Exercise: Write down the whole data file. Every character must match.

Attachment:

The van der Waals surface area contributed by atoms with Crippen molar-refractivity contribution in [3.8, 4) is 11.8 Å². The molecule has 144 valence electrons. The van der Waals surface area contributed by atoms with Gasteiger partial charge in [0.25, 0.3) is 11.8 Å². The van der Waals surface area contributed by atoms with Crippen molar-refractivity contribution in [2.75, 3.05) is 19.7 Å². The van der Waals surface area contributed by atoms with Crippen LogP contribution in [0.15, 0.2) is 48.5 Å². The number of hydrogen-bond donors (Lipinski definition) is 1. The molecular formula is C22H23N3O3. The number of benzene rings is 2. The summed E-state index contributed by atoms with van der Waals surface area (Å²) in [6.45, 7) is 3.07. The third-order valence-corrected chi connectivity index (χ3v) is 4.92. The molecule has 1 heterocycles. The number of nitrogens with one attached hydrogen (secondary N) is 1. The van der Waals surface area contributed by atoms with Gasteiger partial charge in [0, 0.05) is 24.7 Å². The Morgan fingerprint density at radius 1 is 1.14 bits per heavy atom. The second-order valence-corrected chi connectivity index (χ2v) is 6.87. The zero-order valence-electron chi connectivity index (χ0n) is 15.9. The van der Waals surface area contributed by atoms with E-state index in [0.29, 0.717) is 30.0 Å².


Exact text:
The van der Waals surface area contributed by atoms with Crippen molar-refractivity contribution in [3.8, 4) is 11.8 Å². The molecule has 144 valence electrons. The van der Waals surface area contributed by atoms with Gasteiger partial charge in [0.25, 0.3) is 11.8 Å². The van der Waals surface area contributed by atoms with Crippen molar-refractivity contribution in [2.75, 3.05) is 19.7 Å². The van der Waals surface area contributed by atoms with Crippen LogP contribution in [0.15, 0.2) is 48.5 Å². The number of hydrogen-bond donors (Lipinski definition) is 1. The molecular formula is C22H23N3O3. The number of benzene rings is 2. The summed E-state index contributed by atoms with van der Waals surface area (Å²) in [6.45, 7) is 3.07. The third-order valence-corrected chi connectivity index (χ3v) is 4.92. The molecule has 1 heterocycles. The number of nitrogens with one attached hydrogen (secondary N) is 1. The van der Waals surface area contributed by atoms with Gasteiger partial charge in [0, 0.05) is 24.7 Å². The Morgan fingerprint density at radius 1 is 1.14 bits per heavy atom. The second-order valence-corrected chi connectivity index (χ2v) is 6.87. The zero-order valence-electron chi connectivity index (χ0n) is 15.9. The van der Waals surface area contributed by atoms with E-state index in [0.29, 0.717) is 30.0 Å².